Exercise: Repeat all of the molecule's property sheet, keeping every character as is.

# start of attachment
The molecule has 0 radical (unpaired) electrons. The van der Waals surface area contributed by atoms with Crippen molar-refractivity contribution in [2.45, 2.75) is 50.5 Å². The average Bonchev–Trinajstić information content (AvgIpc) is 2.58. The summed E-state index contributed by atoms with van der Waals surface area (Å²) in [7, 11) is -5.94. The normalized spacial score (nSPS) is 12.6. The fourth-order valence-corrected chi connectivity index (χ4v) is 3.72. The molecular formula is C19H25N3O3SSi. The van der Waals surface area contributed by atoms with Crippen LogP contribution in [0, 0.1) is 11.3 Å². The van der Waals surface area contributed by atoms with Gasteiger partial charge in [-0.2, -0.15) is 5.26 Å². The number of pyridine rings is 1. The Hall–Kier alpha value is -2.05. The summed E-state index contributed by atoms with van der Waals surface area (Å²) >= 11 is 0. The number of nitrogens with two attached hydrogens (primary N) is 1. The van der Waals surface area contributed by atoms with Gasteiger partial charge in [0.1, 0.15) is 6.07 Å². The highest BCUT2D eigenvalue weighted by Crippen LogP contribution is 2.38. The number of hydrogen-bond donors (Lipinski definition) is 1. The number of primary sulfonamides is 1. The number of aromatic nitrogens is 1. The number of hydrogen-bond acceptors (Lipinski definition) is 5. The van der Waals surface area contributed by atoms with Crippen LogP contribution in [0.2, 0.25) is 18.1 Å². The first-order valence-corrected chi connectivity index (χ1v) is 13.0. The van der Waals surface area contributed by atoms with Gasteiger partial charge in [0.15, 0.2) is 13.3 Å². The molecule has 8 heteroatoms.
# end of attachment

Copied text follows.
The molecule has 0 radical (unpaired) electrons. The van der Waals surface area contributed by atoms with Crippen molar-refractivity contribution in [2.45, 2.75) is 50.5 Å². The average Bonchev–Trinajstić information content (AvgIpc) is 2.58. The summed E-state index contributed by atoms with van der Waals surface area (Å²) in [7, 11) is -5.94. The normalized spacial score (nSPS) is 12.6. The fourth-order valence-corrected chi connectivity index (χ4v) is 3.72. The molecular formula is C19H25N3O3SSi. The van der Waals surface area contributed by atoms with Crippen LogP contribution in [0, 0.1) is 11.3 Å². The van der Waals surface area contributed by atoms with Gasteiger partial charge in [-0.2, -0.15) is 5.26 Å². The number of pyridine rings is 1. The Hall–Kier alpha value is -2.05. The summed E-state index contributed by atoms with van der Waals surface area (Å²) >= 11 is 0. The number of nitrogens with two attached hydrogens (primary N) is 1. The van der Waals surface area contributed by atoms with Gasteiger partial charge in [0.1, 0.15) is 6.07 Å². The highest BCUT2D eigenvalue weighted by Crippen LogP contribution is 2.38. The number of hydrogen-bond donors (Lipinski definition) is 1. The number of primary sulfonamides is 1. The number of aromatic nitrogens is 1. The number of hydrogen-bond acceptors (Lipinski definition) is 5. The van der Waals surface area contributed by atoms with Crippen LogP contribution in [0.2, 0.25) is 18.1 Å². The first-order valence-corrected chi connectivity index (χ1v) is 13.0. The van der Waals surface area contributed by atoms with Gasteiger partial charge in [0.15, 0.2) is 13.3 Å². The molecule has 8 heteroatoms.